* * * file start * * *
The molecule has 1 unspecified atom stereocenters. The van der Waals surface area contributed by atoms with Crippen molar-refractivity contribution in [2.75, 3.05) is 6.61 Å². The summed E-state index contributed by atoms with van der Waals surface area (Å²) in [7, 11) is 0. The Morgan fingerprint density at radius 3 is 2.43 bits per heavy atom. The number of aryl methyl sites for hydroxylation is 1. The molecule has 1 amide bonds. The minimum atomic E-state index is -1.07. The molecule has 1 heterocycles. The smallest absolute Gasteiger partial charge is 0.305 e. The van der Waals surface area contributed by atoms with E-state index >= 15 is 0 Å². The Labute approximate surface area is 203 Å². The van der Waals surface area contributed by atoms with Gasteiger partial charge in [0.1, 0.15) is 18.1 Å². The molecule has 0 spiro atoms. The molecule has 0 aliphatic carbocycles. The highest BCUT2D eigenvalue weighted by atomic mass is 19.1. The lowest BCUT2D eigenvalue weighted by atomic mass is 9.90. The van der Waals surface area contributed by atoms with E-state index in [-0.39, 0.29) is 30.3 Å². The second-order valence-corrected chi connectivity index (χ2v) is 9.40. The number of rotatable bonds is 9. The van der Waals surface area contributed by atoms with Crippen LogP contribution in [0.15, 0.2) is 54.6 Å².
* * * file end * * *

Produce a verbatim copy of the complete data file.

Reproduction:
The molecule has 1 unspecified atom stereocenters. The van der Waals surface area contributed by atoms with Crippen molar-refractivity contribution in [2.75, 3.05) is 6.61 Å². The summed E-state index contributed by atoms with van der Waals surface area (Å²) in [7, 11) is 0. The Morgan fingerprint density at radius 3 is 2.43 bits per heavy atom. The number of aryl methyl sites for hydroxylation is 1. The molecule has 1 amide bonds. The minimum atomic E-state index is -1.07. The molecule has 1 heterocycles. The smallest absolute Gasteiger partial charge is 0.305 e. The van der Waals surface area contributed by atoms with E-state index >= 15 is 0 Å². The Labute approximate surface area is 203 Å². The van der Waals surface area contributed by atoms with Gasteiger partial charge in [0.1, 0.15) is 18.1 Å². The molecule has 0 spiro atoms. The molecule has 0 aliphatic carbocycles. The highest BCUT2D eigenvalue weighted by atomic mass is 19.1. The lowest BCUT2D eigenvalue weighted by atomic mass is 9.90. The van der Waals surface area contributed by atoms with E-state index in [-0.39, 0.29) is 30.3 Å². The second-order valence-corrected chi connectivity index (χ2v) is 9.40. The number of rotatable bonds is 9. The van der Waals surface area contributed by atoms with Crippen LogP contribution in [0.15, 0.2) is 54.6 Å².